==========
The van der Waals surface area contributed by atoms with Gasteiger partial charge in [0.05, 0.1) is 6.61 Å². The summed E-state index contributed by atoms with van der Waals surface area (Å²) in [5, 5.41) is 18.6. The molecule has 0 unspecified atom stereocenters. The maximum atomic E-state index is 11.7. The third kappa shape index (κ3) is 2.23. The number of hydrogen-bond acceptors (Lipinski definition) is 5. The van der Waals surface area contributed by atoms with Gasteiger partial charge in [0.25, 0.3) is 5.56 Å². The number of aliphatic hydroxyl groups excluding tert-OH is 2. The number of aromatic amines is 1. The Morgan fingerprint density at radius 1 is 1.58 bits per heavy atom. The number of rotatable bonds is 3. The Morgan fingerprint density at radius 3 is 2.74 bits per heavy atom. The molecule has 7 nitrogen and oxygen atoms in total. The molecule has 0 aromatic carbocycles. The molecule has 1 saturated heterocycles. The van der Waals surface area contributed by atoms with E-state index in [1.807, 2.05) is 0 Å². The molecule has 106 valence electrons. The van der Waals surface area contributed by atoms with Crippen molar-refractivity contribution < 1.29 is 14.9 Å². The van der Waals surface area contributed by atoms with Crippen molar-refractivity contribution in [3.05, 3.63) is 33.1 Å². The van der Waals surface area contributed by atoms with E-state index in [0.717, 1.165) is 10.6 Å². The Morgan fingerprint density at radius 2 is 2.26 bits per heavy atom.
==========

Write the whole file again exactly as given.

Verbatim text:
The van der Waals surface area contributed by atoms with Gasteiger partial charge in [0.05, 0.1) is 6.61 Å². The summed E-state index contributed by atoms with van der Waals surface area (Å²) in [5, 5.41) is 18.6. The molecule has 0 unspecified atom stereocenters. The maximum atomic E-state index is 11.7. The third kappa shape index (κ3) is 2.23. The number of hydrogen-bond acceptors (Lipinski definition) is 5. The van der Waals surface area contributed by atoms with Gasteiger partial charge in [0.25, 0.3) is 5.56 Å². The number of aliphatic hydroxyl groups excluding tert-OH is 2. The number of aromatic amines is 1. The Morgan fingerprint density at radius 1 is 1.58 bits per heavy atom. The number of rotatable bonds is 3. The Morgan fingerprint density at radius 3 is 2.74 bits per heavy atom. The molecule has 7 nitrogen and oxygen atoms in total. The molecule has 0 aromatic carbocycles. The molecule has 1 saturated heterocycles. The van der Waals surface area contributed by atoms with E-state index in [1.807, 2.05) is 0 Å². The molecule has 106 valence electrons. The van der Waals surface area contributed by atoms with Crippen molar-refractivity contribution < 1.29 is 14.9 Å². The van der Waals surface area contributed by atoms with Crippen molar-refractivity contribution in [3.05, 3.63) is 33.1 Å². The van der Waals surface area contributed by atoms with E-state index in [0.717, 1.165) is 10.6 Å². The Morgan fingerprint density at radius 2 is 2.26 bits per heavy atom.